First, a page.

LAS VEGAS -- Las Vegas-based Cannery Casino Resorts, LLC has sold its Pennsylvania racetrack casino for $465 million to Penn National Gaming, Inc.’s real estate investment trust spin-off.
The transaction, announced Wednesday, is subject to regulatory approval and expected to close by the end of the year. Cannery operates two Cannery-branded casinos in North Las Vegas and on the Boulder Highway, which were not part of the transaction.
Gaming and Leisure Properties is acquiring The Meadows
Racetrack and Casino near Pittsburgh. The casino has 3,317 slot machines, 61 table games and 14 poker tables. A 154-room hotel is under construction at the facility and will be operated by a third party.
“This is a terrific deal for Cannery Casino Resorts, and a great outcome for our employees, partners and customers at the Meadows,” Cannery co-CEO Bill Paulos said in a statement. “All net proceeds from this transaction will be used to reduce our debt.”
The deal marks the second purchase for Gaming and Leisure Properties since the company was spun off from Penn National. Penn, which owns M Resort
, spun off of 21 of its 29 casinos and racetracks into the REIT. Penn operates the resorts.
By law, REITs don’t pay federal income taxes. With real estate as their primary source of income, REITs are required to distribute at least 90 percent of their taxable earnings to shareholders.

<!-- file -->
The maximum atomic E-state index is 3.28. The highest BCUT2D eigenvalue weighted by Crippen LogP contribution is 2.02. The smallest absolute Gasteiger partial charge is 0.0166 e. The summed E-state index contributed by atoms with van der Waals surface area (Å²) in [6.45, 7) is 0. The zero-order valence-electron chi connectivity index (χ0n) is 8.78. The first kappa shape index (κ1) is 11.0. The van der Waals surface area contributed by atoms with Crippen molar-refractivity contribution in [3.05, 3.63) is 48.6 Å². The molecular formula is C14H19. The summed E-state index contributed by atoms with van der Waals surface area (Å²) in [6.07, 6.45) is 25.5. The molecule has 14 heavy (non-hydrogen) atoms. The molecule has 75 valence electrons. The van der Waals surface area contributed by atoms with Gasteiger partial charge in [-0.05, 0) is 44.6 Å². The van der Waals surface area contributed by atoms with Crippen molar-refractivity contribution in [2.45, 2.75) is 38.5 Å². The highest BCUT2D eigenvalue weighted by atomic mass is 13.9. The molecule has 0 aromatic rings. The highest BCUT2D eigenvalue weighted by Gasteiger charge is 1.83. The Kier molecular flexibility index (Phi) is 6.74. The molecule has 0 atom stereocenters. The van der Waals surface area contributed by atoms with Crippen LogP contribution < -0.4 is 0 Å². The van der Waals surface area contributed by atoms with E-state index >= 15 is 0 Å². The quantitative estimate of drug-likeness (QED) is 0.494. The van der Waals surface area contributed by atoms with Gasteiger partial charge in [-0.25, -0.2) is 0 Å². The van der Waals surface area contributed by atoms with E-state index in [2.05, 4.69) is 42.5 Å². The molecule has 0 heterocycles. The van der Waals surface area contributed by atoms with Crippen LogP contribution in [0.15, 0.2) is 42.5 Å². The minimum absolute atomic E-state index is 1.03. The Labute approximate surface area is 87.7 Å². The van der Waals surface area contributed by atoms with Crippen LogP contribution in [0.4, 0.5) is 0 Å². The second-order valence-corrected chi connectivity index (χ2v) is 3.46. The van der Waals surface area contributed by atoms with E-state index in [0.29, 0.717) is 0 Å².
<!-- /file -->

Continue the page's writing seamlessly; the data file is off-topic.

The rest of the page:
Gaming and Leisure Properties is expected seek a third party to operate the Meadows, which could be Penn National. Analysts said, however, that Penn could be limited to one-third interest. Pennsylvania has a casino ownership cap and Penn owns 100 percent of Hollywood Casino near Harrisburg.
“This acquisition is a prime example of how we are uniquely able to tailor transactions to suit the specific needs of sellers,” Gaming and Leisure Properties CEO Peter Carlino said in a statement.
Following the spin-off last year, Gaming and Leisure Partners acquired the Casino Queen Hotel
in East St. Louis, Ill., for $140 million.
“We expect the Meadows acquisition to appease GLPI investors who have been clamoring for asset acquisition activity to heat up,” Stifel Nicolaus Capital Markets gaming analyst Steven Wieczynski told investors. “At this point, asset acquisition and rental income diversification are likely to serve as the primary catalysts to GLPI share price appreciation over the near term.”
Wieczynski told investors the western Pennsylvania gaming market is somewhat oversupplied.
Last year, Meadows reported $254.3 million in gaming revenue, a 7 percent decline, according to the Pennsylvania Gaming Control Board.